Targeted strategy: a campaign that hits the mark
Companies want to see themselves in the media; online, print and broadcast, but what they are doing or saying in this space determines its relevance or value to that company. Let’s have a look at the basic steps involved in planning an effective and measureable PR campaign.
Firstly, you must know the company goals. What it is the company trying to achieve and how can PR work to help achieve them.
Who are you talking to? Determine who it is you want your campaign to communicate with, your target audience. Is it the people buying your products/services, prospective employees, local businesses? Here are 15 questions you can ask yourself to define your target market.
What are the brand messages? I’m a good corporate citizen. I’m a great business to work for. I deliver trustworthy and high quality products and services. Your key message is what you want your audience to learn from your campaign. It’s what you’ll use to relate and appeal to them. A PR campaign may very well have multiple key messages to attract different target audiences.
This is a very simplified outline of planning for a campaign but if you have these key elements determined it will help your tactical execution be more relevant and effective. Here are some tactical ideas to help achieve your communication goals.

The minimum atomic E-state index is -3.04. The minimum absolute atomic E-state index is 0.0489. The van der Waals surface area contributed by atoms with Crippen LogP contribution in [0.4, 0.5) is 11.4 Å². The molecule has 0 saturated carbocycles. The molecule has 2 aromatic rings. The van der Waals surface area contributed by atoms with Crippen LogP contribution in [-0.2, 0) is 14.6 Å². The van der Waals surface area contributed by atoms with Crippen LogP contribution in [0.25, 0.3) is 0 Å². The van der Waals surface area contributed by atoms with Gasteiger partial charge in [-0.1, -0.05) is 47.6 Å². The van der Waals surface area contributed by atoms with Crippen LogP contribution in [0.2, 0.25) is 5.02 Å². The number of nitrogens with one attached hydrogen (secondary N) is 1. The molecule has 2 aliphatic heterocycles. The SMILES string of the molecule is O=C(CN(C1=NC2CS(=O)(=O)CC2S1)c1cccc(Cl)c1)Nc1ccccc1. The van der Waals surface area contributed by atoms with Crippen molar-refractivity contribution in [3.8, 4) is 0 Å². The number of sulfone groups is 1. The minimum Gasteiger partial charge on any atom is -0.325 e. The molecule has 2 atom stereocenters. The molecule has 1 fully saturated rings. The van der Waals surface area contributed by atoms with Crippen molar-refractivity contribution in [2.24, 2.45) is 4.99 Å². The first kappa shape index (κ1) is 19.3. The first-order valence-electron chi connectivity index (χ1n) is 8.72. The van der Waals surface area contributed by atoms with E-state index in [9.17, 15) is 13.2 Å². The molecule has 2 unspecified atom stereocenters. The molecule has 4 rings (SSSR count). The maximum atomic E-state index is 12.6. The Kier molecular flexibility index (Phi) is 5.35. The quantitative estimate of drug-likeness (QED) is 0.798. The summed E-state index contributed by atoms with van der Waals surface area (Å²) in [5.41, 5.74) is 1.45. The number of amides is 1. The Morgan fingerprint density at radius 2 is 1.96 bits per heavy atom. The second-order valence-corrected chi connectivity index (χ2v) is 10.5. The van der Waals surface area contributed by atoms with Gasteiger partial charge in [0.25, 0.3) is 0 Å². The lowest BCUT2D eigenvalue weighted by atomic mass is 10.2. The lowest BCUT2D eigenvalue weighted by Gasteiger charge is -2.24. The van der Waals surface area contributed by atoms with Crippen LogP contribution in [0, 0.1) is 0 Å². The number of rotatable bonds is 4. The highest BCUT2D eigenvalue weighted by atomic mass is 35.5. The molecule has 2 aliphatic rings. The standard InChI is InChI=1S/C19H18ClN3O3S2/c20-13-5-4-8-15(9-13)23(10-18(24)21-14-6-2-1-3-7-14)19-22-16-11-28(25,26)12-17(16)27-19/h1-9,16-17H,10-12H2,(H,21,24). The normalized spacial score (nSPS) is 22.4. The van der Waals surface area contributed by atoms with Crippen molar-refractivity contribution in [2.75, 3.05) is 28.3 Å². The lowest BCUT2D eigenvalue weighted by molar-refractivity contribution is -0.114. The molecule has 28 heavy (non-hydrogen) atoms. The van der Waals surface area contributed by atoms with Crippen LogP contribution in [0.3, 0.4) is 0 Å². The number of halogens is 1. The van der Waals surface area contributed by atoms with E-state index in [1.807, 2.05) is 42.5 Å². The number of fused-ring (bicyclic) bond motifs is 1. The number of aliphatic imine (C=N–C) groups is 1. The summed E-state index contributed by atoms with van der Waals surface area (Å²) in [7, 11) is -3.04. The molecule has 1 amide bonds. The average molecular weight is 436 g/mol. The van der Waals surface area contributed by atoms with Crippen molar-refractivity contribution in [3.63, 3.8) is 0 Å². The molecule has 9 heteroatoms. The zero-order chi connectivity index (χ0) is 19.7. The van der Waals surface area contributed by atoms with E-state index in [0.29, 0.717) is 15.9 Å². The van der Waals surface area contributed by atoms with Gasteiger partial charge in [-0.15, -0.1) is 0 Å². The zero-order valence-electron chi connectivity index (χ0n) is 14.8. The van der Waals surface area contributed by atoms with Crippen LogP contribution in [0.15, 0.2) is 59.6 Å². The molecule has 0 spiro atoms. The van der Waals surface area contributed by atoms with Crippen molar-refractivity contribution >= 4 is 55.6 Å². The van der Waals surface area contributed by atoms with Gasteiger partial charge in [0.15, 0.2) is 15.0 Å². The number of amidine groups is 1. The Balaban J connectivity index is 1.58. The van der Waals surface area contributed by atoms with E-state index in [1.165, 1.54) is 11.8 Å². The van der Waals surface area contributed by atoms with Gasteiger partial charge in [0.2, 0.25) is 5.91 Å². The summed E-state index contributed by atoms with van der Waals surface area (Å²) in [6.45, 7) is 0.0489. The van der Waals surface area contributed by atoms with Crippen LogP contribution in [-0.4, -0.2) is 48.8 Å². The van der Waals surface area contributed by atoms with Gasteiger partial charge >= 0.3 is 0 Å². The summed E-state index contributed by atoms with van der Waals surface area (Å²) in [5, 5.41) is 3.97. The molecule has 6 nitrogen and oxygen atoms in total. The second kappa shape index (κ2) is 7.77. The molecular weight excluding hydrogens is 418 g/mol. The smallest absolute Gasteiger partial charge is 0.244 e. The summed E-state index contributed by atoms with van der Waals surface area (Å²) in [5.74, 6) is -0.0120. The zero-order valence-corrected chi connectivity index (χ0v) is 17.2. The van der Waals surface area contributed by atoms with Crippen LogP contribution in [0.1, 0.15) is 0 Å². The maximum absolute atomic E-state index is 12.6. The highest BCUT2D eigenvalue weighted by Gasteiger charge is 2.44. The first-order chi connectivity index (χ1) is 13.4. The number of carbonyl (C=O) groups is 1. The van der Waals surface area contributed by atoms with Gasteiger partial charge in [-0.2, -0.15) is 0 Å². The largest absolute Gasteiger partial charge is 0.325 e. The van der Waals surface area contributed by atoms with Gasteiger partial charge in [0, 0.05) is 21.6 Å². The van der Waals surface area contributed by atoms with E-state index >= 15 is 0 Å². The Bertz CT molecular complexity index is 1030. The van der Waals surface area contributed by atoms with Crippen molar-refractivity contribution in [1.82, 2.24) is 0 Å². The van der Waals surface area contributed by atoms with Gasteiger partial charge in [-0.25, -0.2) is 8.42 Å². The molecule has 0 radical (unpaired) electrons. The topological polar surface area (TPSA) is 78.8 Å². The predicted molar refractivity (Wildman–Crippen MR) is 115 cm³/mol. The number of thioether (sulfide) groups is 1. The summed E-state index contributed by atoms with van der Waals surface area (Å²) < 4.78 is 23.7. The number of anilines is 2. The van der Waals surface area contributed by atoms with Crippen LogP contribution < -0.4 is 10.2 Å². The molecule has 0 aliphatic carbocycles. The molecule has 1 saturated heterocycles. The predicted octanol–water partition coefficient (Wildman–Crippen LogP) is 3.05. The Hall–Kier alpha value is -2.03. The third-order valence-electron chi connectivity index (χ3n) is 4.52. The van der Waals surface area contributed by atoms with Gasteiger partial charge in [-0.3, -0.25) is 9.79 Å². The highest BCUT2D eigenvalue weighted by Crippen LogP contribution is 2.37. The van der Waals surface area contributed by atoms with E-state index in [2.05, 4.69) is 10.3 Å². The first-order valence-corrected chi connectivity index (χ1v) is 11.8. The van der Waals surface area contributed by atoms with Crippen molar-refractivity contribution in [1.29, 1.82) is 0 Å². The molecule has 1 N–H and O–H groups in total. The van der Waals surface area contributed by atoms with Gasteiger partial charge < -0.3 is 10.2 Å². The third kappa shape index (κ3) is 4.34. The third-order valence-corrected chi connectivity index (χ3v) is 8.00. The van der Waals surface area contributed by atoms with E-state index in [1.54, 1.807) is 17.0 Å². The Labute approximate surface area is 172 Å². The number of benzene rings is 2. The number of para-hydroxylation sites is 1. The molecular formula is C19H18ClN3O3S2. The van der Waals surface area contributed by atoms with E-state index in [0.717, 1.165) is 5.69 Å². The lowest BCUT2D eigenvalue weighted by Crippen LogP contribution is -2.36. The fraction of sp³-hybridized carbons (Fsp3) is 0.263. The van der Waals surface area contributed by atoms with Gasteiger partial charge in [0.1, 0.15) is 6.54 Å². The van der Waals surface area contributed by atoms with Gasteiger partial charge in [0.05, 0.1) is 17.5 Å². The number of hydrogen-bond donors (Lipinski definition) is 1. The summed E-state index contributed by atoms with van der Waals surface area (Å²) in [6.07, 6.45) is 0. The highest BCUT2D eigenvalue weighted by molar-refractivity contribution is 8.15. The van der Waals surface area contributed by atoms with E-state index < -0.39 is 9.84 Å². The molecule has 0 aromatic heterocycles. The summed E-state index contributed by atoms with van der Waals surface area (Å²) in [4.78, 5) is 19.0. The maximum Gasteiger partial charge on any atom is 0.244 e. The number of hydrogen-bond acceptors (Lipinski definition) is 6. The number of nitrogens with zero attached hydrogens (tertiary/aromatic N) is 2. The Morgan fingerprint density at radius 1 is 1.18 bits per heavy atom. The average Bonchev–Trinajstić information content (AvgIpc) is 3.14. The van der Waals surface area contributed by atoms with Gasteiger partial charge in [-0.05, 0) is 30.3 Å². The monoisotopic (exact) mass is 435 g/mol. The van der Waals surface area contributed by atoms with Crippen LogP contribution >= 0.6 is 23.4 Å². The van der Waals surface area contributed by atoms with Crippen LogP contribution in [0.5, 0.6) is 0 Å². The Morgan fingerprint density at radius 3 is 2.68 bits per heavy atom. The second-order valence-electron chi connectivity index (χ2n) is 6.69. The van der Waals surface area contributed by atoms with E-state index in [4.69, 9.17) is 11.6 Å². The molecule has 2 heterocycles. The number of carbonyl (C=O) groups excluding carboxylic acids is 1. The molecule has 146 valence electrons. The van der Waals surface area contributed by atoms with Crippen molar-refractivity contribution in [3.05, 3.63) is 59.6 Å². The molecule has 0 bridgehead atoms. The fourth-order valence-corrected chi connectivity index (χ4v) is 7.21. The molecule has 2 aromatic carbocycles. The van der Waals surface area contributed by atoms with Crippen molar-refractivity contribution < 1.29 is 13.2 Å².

Good PR influences an audience. It’s the voice, and if no-one is listening it is failing. It’s not good enough to just get any old type of coverage if it’s not achieving anything.
Here are a few good measures we use to help evaluate the outcome of a campaign and these are important to consider when planning your tactical execution.
1. Overall sentiment – we evaluate exposure by its overall sentiment (negative, neutral or positive). Does the newspaper article position the company positively or negatively? This is a measure of the general tone and it’s usually very obvious.
2. Supports brand messages – does the exposure include your key brand messages related to your company goals? This is what differentiates your company and if these aren’t included then the PR has failed.
3. Call to action – is your target audience encouraged to take action? A successful PR piece will incite a call to action like visiting your company’s website or calling your phone number or to think about changing behaviour. This is what allows your customer to take the next step and engage with your brand.
4. Support above the line campaigns – PR is in a unique position where it provides the opportunity to validate a company’s brand messages. Whereas advertising screams “buy me”, PR subtly informs consumers about reasons why “buying you” will benefit them. Any good exposure driven by PR should support above the line campaigns.